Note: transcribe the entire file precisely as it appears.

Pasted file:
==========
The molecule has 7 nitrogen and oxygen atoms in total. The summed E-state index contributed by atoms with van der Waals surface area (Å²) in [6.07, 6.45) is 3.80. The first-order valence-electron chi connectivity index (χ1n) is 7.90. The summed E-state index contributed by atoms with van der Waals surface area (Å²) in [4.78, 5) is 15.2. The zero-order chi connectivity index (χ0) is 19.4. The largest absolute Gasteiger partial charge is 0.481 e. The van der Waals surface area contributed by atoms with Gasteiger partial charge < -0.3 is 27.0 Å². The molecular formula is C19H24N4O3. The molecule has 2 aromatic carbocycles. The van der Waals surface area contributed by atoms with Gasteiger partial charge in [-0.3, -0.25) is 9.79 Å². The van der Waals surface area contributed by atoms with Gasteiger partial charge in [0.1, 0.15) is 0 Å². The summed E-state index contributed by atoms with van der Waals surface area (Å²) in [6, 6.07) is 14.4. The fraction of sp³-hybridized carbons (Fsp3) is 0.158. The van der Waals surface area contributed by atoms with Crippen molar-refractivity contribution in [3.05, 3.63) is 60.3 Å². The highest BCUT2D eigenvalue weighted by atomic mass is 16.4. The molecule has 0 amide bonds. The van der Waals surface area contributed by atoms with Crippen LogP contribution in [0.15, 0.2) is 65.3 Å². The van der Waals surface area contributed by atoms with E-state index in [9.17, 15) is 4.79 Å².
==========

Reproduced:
The molecule has 7 nitrogen and oxygen atoms in total. The summed E-state index contributed by atoms with van der Waals surface area (Å²) in [6.07, 6.45) is 3.80. The first-order valence-electron chi connectivity index (χ1n) is 7.90. The summed E-state index contributed by atoms with van der Waals surface area (Å²) in [4.78, 5) is 15.2. The zero-order chi connectivity index (χ0) is 19.4. The largest absolute Gasteiger partial charge is 0.481 e. The van der Waals surface area contributed by atoms with Gasteiger partial charge < -0.3 is 27.0 Å². The molecular formula is C19H24N4O3. The molecule has 2 aromatic carbocycles. The van der Waals surface area contributed by atoms with Gasteiger partial charge in [-0.3, -0.25) is 9.79 Å². The van der Waals surface area contributed by atoms with Gasteiger partial charge in [0.1, 0.15) is 0 Å². The summed E-state index contributed by atoms with van der Waals surface area (Å²) in [6, 6.07) is 14.4. The fraction of sp³-hybridized carbons (Fsp3) is 0.158. The van der Waals surface area contributed by atoms with Crippen molar-refractivity contribution in [3.05, 3.63) is 60.3 Å². The highest BCUT2D eigenvalue weighted by atomic mass is 16.4. The molecule has 0 amide bonds. The van der Waals surface area contributed by atoms with Crippen LogP contribution in [0.15, 0.2) is 65.3 Å². The van der Waals surface area contributed by atoms with E-state index in [9.17, 15) is 4.79 Å².